Natasha Soobramanien & Luke Williams’s Diego Garcia
              Orit Gat
              The narrator of Diego Garcia, a novel written collaboratively by Natasha Soobramanien and Luke Williams, is sometimes a he, sometimes a she, always a we. When its two speakers, Oliver and Damaris, are not together, the narrative can fracture into separate columns. They live in Edinburgh. It’s 2014. “We” walk to the library; “he” makes coffee in the morning; “she” loves the cardamom buns at the Swedish café. The city is a backdrop to their conversations about Theodor Adorno and James Baldwin, the Velvet Underground, writing, and money; they discuss their debts in numbers, their credit scores in terms of unavailable futures. On the streets are posters for the Scottish Independence referendum. Their life feels detached until one day they meet Diego. Diego is Chagossian, from the community exiled to Mauritius and the Seychelles by the British government between 1967 and 1973 so that the island of Diego Garcia could be turned into a US military base. Diego—the name he adopted in acknowledgement of his lost homeland—meets them one night for a drink. They never see Diego again, but before he leaves he tells Damaris his life story: how he grew up in Mauritius and ended up undocumented in the …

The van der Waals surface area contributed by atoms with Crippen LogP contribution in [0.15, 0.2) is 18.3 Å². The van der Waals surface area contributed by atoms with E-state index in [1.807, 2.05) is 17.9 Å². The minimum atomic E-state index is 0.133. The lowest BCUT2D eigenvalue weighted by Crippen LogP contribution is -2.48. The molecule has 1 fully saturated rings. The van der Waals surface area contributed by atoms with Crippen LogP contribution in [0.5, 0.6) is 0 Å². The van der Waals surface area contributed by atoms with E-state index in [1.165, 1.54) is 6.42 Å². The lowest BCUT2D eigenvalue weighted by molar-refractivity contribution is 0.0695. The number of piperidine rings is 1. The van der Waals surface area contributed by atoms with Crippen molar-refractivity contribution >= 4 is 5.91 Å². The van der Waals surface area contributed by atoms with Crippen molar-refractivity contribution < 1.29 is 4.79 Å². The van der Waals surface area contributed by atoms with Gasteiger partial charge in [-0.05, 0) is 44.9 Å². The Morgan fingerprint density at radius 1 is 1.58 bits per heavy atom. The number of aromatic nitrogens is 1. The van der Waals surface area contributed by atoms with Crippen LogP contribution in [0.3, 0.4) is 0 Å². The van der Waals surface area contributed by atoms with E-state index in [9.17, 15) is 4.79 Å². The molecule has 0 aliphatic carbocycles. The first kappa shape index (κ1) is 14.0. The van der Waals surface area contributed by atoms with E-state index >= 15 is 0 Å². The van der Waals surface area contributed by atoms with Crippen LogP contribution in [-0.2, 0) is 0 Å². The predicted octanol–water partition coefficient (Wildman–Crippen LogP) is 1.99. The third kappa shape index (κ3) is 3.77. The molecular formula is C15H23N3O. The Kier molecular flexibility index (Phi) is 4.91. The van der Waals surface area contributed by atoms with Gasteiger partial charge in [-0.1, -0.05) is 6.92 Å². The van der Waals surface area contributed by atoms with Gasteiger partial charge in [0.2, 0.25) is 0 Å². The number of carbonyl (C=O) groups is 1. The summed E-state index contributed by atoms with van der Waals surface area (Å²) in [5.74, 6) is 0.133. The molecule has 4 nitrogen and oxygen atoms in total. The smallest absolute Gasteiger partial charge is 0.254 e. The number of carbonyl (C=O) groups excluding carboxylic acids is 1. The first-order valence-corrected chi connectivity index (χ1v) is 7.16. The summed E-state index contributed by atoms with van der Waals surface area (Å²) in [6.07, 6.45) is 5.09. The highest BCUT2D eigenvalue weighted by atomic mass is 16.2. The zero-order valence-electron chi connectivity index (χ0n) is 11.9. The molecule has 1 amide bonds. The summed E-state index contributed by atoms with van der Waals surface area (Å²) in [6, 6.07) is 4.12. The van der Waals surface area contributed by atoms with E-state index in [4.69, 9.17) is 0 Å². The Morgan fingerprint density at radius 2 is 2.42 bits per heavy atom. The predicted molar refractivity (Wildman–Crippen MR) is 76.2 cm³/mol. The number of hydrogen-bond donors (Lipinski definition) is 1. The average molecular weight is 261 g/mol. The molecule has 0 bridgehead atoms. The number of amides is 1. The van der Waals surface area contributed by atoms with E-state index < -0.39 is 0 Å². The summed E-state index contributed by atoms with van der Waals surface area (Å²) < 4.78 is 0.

Moyra Davey’s Index Cards
              Filipa Ramos
              During the lockdown, I found solace in books that took me to places beyond my reach. I visited the atemporal lands of the Kesh civilization, brought to life by Ursula K. Le Guin in Always Coming Home (1985); I discovered the outlandish urban bestiary of Shaun Tan’s Tales from the Inner City (2018); I fled to that ancient epoch when animals were gods and humans were animals which Roberto Calasso describes in The Celestial Hunter (2016). In between, I compulsively watched the animal videos posted by the Canadian-born, New York-based artist Moyra Davey on her Instagram feed. Between March and May, Davey filmed a photogenic bird feeder, an aquamarine box that looked like a vintage television monitor attached to a tree branch, through the lens of a telescope. First came the birds: blackcaps, blue jays, coal tits, goldfinches, and other, less familiar North American passerines. Next came the wild turkeys, then a family of black bears, a mother and two cubs playing in Davey’s porch and on the screen right before my eyes. These snippets made my silent spring. So when Davey’s Index Cards—a compilation of essays written between 2003 and 2019, collected by Nicolas Linnert and published by Fitzcarraldo …

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